4 Requirements Ad and Affiliate Networks Need to Ensure Publisher Satisfaction

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By Rob Israch, CMO of Tipalti

In the competition for ad revenue against Google, Facebook and Amazon, every network has to vary its approach to its publishers. The Goliaths have too much demand volume to contend with, so networks need to champion service to their publishers and find ways to differentiate themselves. At the same time, they must scale efficiently so they’re not losing profitability in the attempt to deliver the world-class service that publishers expect.

The good news is that larger networks do have weak points where publisher and affiliate payment operations can offer significant advantages. The majority of publishers are dissatisfied with the network payment experience, and solving this can help attract and retain valuable partners. In our recent global study of publishers and affiliates, 70 percent say they’re likely to leave a network because of a payment issue, so removing that possibility would be a great start. Here’s how.

1. Strengthen the onboarding experience

Many smaller networks cheapen the onboarding experience with basic web forms or email requests to vet and add partners. For staff-strapped businesses, this can lead to an operational quagmire. When you look at Google, Facebook and Amazon, their onboarding processes are simple and relatively frictionless. Gather the information you need to make a publisher payable from a single portal: contact information, payment details, and tax forms. Then use that portal to be a primary communication gateway for all future exchanges with your partners. This simple step reduces data-entry errors and frees up staff from manual onboarding as well as service inquiries.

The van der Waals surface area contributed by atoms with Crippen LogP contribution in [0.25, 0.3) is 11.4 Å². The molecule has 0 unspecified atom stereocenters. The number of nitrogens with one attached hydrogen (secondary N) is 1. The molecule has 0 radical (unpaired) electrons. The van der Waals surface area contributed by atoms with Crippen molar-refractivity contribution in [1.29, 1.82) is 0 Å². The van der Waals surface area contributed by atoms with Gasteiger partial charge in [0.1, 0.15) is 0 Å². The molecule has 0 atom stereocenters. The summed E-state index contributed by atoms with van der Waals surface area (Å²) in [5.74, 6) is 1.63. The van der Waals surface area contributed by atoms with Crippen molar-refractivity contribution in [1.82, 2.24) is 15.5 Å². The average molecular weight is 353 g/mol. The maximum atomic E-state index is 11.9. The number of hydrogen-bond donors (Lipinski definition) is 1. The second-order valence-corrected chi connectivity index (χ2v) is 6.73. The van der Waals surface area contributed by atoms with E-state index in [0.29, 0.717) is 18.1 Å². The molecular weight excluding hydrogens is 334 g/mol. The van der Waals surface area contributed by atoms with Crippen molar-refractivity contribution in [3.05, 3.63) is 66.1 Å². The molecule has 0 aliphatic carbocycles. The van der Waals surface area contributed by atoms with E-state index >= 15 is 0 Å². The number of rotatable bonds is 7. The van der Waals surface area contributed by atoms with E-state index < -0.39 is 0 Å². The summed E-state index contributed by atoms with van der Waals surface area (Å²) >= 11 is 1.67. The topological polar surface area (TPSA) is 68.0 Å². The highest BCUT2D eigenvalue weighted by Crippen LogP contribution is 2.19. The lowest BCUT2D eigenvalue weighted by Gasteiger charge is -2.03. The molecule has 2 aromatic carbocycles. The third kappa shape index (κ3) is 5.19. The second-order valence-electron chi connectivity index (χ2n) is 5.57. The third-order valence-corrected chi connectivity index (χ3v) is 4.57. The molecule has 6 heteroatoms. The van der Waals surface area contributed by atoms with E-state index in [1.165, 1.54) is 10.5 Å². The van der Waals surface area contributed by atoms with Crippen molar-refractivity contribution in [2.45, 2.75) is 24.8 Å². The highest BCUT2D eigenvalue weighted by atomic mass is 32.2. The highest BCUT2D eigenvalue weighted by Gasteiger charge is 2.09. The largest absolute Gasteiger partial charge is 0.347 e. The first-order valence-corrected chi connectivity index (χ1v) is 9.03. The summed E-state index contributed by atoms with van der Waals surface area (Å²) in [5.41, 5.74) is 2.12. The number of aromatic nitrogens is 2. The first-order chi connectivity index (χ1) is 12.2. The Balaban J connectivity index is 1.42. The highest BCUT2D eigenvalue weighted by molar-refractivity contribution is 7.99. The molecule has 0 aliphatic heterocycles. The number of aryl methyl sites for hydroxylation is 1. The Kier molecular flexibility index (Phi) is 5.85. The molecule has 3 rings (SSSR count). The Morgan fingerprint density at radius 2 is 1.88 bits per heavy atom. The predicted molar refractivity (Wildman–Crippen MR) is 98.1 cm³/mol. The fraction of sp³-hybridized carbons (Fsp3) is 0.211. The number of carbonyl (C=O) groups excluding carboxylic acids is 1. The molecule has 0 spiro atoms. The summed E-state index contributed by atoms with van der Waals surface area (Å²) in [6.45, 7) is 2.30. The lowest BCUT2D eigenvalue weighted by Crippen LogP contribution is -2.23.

How important is visibility to the publisher? Publishers are in the media business and operate under tight constraints, so they want to know when their payments have been executed or if there are any issues with payments. Ninety-four percent of publishers said being updated on payment status was important and 92 percent said they wanted to be able to view their payment status and history on their own. Making that information readily available alleviates a key stress point.

2. Offer multiple payment methods

Would it surprise you that the Big Three are actually fairly limited in the payment methods they offer? This can be used as a strategic advantage for your network, particularly with international partners where ACH isn’t an option, a wire transfer may be too costly, or a paper check adds risk. And while PayPal and other e-wallets can provide ease of implementation, our own internal data has shown that for amounts above $2,500, publishers start opting for wire transfers. Incidentally, Google, Facebook and Amazon don’t offer PayPal as an option so adding it can immediately provide greater reach. And in some countries where PayPal is not available or limited, you may look to employ prepaid debit cards or EFT to a local bank account (a.k.a. Global ACH / eCheck).